John Hurst of CineCert described the latest work on “Facility List Messages” (FLM) for use in Digital Cinema systems. The FLM delivers digital certificate information between exhibition sites, KDM distributors, and/or content owners. The FLM carries information identifying and describing a device and providing the details of its digital cinema certificate. It is based on the format specified in SMPTE 430-3 and uses XML to represent the D-Cinema Digital Certificate information specified in SMPTE 430-2, secured using standardized XML encryption. Current standards work includes ST430-15 and ST430-15.

For exhibitors and distributors a key advantage will be the ability to register automatically the details of equipment (a server, for example) when it is changed, so that shows aren’t lost when KDMs don’t match due to last-minute equipment changes. Such an operation depends upon having extensive databases of information about cinemas. Work at CineCert aims at being able to send KDMs by email to individual screens, not just cinemas. They are developing a system to track status of a KDM and enable the sender to know the film has been ingested and is working properly .

Mats Erixon, Media System Specialist at the Community Hub Foundation explained how he currently teaches remote production and fibre-based communication on TV-Media education courses at universities. He has implemented bi-directional societal services for culture and education over local, national and international networks, mostly in the Nordic market. His key message was ‘use your fibres!’. He explained how he has set up an experimental network to allow remote 4K image editing and distribution. Switching and mixing video and sound signals completely in the IP domain is possible if latency can be kept low, but Mats said there are still parts of the puzzle to be resolved — no totally IP-based system yet exists. They are looking at live theatre and drama, the aim being to be able to cut and render live signals on the fly to allow collaboration at distances of up to 1,000kM.

The Foundation cannot afford the costs of dealing with high-end production values, so they are experimenting with use of simple static cameras (with 5.1/7.1 sound) to cover cultural events made available, via fibre, to a range of audiences. Costs are low, perhaps €4,000 for technology to get such shows to a range of regional audiences. The Foundation plans to use fibre networks to distribute locally produced cultural and educational events, and they would like cinemas to be the places that people go to attend them. Mats stressed it is not pictures and sound alone, but ‘presence’ they want to achieve. The Foundation has started with music teaching for pupils in rural areas. Two-way fibre means teachers and pupils can work together easily. Trials showed that HD can be acceptable from images off a 5m-wide stage, but 4K is needed to bring ‘presence’ to images from larger stages. Bi-directional communication is essential, hence the need for a fast network.  The Foundation expects to connect some 30 schools in Scandinavia shortly, and Mats left with the message ‘Join our project to bring varied content and wider audiences to your cinema!’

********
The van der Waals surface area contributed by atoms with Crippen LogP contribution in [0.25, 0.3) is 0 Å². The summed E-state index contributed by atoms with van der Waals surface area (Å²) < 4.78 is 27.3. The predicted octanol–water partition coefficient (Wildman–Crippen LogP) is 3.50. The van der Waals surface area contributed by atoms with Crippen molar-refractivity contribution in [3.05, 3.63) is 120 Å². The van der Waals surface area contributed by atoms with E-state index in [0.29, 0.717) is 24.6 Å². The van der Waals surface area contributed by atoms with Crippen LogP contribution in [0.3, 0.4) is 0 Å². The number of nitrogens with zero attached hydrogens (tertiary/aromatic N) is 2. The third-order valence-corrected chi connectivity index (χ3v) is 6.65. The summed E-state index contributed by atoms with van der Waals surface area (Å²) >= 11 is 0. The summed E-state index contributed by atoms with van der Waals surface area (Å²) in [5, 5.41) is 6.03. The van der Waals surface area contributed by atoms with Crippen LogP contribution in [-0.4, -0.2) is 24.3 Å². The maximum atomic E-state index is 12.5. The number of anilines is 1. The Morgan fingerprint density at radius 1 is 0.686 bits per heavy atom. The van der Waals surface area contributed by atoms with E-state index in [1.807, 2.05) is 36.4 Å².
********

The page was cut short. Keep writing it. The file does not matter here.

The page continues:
Radoslav Markov from Audio Video Orpheus in Bulgaria talked about full colour gamut projection, explaining that the launch of the Rainbow Gamut Alliance was aimed at by-passing current discussions on ‘wide color gamut’ to develop the ultimate ‘Full Color Gamut’. He explained that the system in development will allow projection of more than 95% of the IEC colour triangle. Extra colour gamut information is used in the camera, scanning, mastering and projection stages, and extra colour information attached to the DCP as additional metadata. This can be used to control the projection process, using modified projectors. 16-bit colour is required throughout the system. The system uses the latest developments of lasers, quantum optics and photonics, and represents a considerable development in colour science technologies. Radoslav described the basic imaging techniques —each pixel on the imaging chip has a filter, with each pixel covering a different primary colour. Effectively, multi-spectral chips provide XYZ encoding for every pixel. In these days when xenon projectors are being regarded as passé by some, Radoslav said that sunlight or xenon lamps provide the best illumination for full-spectrum display. Join the alliance at

Co-operation is the key

David Hancock closed the session with a look at the current work of the EDCF. In 2017, EDCF has held an Annual Convention, organised an LA Studio Tour, taken part in ISDCF sessions at CineEurope and CinemaCon, and he said that current work organising SMPTE DCP testing in Europe is a good example of how co-operation can lead to great things. He invited new members to join the EDCF and reminded members of the forthcoming Annual Convention to be held at Barco’s ‘One Campus’ in Belgium.